Tightly tucked into the corner of a snow-covered boat yard, the Karen Marie rests idly on a set of rusted blue stands, her canvas cover shielding her from the elements. Unlike last winter, the past few cold-New England months were not filled with a frantic boat project. There were no masts to build but alas, I am learning that there is always work to be done on a boat.
My focus is now shifting to the interior of my 1961 Rhodes Chesapeake, which is beginning to show her age. She needs her old wooden roofline torn down and replaced, a fresh coat of paint, new upholstery and just some plain old TLC. The brightwork that years ago must have glistened is now gray and worn, setting the mood for our small living space. Looking to get a jump on its restoration, I brought my wooden companionway staircase and one of two wooden doors home for sanding and refinishing. On a few of the warmer days I set out with my orbital sander to remove layers (and a lot of them!) of old varnish from their cedar skin.
Though sanding and wood working in general is considered a laborious chore (and in some ways it is) and often left for boat yards to handle, I rather enjoy it and here’s why:
- You get out of it what you put in: Few things in life are fairer than woodworking. If you take your time sanding and ensure that all the layers of old varnish are removed while continuously going over your work with a finer and finer grit paper, ensuring no sanding marks are left behind, when you’re finished, you will have something that really shines. Cut corners, leave scuffmarks or neglect the hard to reach places (read: underside of companionway steps) and it will show.
- It gives you an excuse to buy new toys: My toolbox sometimes looks the lost and found at the airport. I have three screwdrivers, of all different brands, two wire strippers of different colors, an assortment of zip ties, hose clamps and an bevy of paintbrushes that would make da Vinci jealous. But where my tool collection thrives is with my sanding equipment. I am the proud owner of a new belt sander, orbital sander and multiple sanding blocks for hand sanding. I have sandpaper of every grit and color. (In fact, I’ve been told I should head down to the beach with paper and glue to save money.) I have battled many hard to reach edges in my young restoration career. I’ve sanded the underside of handrails and a detailed steering wheel until I was certain I’d permanently rubbed off my fingerprints (thankfully, I still have all 10). That all changed when I acquired a Dremel Multi-Max MM40, with a sanding attachment. This bad boy saved me approximately 4 hours of work on just the door and staircase project alone by reaching the tight corners.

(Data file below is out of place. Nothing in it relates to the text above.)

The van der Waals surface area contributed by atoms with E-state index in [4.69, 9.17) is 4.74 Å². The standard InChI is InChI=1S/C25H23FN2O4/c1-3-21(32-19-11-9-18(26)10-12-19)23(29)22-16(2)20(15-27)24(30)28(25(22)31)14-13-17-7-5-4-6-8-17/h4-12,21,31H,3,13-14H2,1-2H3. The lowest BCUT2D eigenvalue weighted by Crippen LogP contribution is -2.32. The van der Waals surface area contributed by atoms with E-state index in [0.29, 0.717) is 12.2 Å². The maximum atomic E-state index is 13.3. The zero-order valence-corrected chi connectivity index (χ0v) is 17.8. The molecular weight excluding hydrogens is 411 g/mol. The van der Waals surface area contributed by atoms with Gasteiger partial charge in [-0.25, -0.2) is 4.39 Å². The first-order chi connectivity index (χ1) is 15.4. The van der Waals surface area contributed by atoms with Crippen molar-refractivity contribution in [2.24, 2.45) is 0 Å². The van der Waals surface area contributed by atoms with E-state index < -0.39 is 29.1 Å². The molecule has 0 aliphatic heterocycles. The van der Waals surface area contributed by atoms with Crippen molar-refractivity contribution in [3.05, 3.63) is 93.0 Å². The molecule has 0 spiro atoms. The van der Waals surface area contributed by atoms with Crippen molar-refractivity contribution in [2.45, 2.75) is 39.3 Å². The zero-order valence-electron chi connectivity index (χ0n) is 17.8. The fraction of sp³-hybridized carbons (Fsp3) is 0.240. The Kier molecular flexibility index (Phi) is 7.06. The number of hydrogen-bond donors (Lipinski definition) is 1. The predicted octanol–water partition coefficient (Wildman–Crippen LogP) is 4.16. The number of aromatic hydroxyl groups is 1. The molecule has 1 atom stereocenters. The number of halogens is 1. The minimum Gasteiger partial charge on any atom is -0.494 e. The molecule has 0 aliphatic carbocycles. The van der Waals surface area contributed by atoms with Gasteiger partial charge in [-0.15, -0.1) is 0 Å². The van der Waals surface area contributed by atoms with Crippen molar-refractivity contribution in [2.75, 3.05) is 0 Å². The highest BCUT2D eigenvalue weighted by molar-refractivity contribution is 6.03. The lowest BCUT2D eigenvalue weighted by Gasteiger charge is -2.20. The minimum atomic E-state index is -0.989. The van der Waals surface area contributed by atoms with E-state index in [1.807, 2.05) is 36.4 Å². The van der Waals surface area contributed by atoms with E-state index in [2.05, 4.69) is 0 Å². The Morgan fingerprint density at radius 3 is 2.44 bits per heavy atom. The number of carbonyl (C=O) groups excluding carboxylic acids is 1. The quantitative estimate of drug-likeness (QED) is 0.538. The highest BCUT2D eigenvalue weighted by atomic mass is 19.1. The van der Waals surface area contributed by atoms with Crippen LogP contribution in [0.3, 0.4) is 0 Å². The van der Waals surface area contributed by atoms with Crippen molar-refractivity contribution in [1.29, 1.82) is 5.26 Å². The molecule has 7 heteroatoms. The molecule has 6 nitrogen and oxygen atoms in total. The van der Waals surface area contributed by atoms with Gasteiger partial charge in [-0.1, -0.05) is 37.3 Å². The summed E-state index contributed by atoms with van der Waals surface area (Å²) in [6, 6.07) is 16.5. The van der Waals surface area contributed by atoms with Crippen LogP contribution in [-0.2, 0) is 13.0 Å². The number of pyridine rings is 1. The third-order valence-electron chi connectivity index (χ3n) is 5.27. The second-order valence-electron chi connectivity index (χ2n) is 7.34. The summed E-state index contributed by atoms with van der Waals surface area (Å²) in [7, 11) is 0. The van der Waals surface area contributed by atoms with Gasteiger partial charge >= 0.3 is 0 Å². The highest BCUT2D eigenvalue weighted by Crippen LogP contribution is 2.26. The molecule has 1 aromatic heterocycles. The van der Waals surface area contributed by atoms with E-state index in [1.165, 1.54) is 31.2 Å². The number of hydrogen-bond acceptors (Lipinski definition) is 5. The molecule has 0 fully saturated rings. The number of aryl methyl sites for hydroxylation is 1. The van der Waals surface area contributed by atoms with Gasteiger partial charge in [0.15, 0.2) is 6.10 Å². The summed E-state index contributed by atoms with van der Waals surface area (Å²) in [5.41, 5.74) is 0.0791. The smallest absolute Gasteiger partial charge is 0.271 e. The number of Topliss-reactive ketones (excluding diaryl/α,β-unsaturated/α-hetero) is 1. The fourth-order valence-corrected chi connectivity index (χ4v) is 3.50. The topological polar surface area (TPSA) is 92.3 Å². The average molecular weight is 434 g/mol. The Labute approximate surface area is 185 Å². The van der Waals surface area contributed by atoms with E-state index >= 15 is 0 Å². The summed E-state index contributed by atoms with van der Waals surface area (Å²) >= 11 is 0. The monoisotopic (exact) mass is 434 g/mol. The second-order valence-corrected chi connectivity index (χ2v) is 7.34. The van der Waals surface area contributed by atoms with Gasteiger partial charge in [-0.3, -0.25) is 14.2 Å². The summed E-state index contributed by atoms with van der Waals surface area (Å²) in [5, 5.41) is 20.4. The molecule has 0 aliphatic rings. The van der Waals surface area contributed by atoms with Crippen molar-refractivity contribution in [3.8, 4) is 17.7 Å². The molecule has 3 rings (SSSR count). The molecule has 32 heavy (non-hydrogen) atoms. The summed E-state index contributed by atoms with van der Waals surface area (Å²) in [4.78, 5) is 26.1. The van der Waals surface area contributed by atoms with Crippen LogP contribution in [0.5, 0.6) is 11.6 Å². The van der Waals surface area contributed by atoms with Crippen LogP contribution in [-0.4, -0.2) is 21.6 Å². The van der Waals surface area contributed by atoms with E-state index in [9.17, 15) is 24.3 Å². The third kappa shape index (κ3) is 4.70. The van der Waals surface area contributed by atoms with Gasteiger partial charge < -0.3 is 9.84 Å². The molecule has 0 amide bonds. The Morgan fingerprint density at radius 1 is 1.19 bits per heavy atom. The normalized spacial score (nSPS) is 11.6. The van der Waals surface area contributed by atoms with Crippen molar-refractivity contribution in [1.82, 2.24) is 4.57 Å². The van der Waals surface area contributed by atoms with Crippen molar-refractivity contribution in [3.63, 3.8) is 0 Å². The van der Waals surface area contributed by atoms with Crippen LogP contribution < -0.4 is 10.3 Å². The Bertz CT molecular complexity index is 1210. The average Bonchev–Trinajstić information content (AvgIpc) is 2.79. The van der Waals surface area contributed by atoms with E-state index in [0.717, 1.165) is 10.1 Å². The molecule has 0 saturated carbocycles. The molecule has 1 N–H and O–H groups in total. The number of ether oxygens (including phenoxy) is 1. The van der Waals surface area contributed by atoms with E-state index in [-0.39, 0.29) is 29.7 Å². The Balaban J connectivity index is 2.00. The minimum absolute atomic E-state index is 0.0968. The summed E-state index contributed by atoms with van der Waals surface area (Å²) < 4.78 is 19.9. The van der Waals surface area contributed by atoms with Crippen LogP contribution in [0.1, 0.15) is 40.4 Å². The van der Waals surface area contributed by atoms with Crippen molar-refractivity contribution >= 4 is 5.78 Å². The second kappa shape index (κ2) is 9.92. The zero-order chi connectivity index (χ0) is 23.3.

- Time to unplug: Sanding a flat door is not what you would call intellectually stimulating. In fact, some would say it’s mindless work, and I would have to agree, but in the instant gratification world we live in, where email alerts, Facebook and ESPN Gameday updates too often consume our personal time, I find it almost therapeutic to sit in my back yard or garage, unplug and work on something with my hands.
- Something to be proud of: My parents instilled in me, at a young age, the value of doing things yourself. Whether it was remodeling a bathroom, building a deck or simply fixing your own flat tire, the pride in doing something yourself was not lost on me, or so I thought. It wasn’t until I had built the wooden mast for my boat and sailed her that I truly appreciated the value in building something on your own that you could be proud of. The same sense of pride was there when I painted the boat, varnished her topsides and I know one day when I’m hiding from a rainstorm in the cabin, I’ll be proud of this project too.